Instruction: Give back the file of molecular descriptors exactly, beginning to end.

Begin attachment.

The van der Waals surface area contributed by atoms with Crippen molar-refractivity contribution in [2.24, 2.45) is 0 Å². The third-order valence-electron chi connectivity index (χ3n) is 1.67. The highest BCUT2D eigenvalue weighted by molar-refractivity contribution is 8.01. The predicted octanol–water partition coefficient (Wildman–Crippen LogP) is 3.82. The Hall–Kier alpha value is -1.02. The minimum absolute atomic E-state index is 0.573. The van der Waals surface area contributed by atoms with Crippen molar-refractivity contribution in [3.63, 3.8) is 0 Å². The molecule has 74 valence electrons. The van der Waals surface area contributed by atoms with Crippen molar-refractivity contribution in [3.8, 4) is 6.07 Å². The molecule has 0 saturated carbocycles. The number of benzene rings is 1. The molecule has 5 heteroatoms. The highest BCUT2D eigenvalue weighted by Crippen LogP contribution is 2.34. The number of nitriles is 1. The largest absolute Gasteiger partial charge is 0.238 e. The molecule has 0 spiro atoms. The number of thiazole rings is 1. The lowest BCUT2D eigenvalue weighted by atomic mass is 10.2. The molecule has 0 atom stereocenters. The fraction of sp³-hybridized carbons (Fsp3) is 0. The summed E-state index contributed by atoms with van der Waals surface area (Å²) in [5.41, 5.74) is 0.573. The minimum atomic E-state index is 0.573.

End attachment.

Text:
The van der Waals surface area contributed by atoms with Crippen molar-refractivity contribution in [2.24, 2.45) is 0 Å². The third-order valence-electron chi connectivity index (χ3n) is 1.67. The highest BCUT2D eigenvalue weighted by molar-refractivity contribution is 8.01. The predicted octanol–water partition coefficient (Wildman–Crippen LogP) is 3.82. The Hall–Kier alpha value is -1.02. The minimum absolute atomic E-state index is 0.573. The van der Waals surface area contributed by atoms with Crippen molar-refractivity contribution in [3.63, 3.8) is 0 Å². The molecule has 74 valence electrons. The van der Waals surface area contributed by atoms with Crippen molar-refractivity contribution in [3.8, 4) is 6.07 Å². The molecule has 0 saturated carbocycles. The number of benzene rings is 1. The molecule has 5 heteroatoms. The highest BCUT2D eigenvalue weighted by Crippen LogP contribution is 2.34. The number of nitriles is 1. The largest absolute Gasteiger partial charge is 0.238 e. The molecule has 0 spiro atoms. The number of thiazole rings is 1. The lowest BCUT2D eigenvalue weighted by atomic mass is 10.2. The molecule has 0 atom stereocenters. The fraction of sp³-hybridized carbons (Fsp3) is 0. The summed E-state index contributed by atoms with van der Waals surface area (Å²) in [5.41, 5.74) is 0.573. The minimum atomic E-state index is 0.573.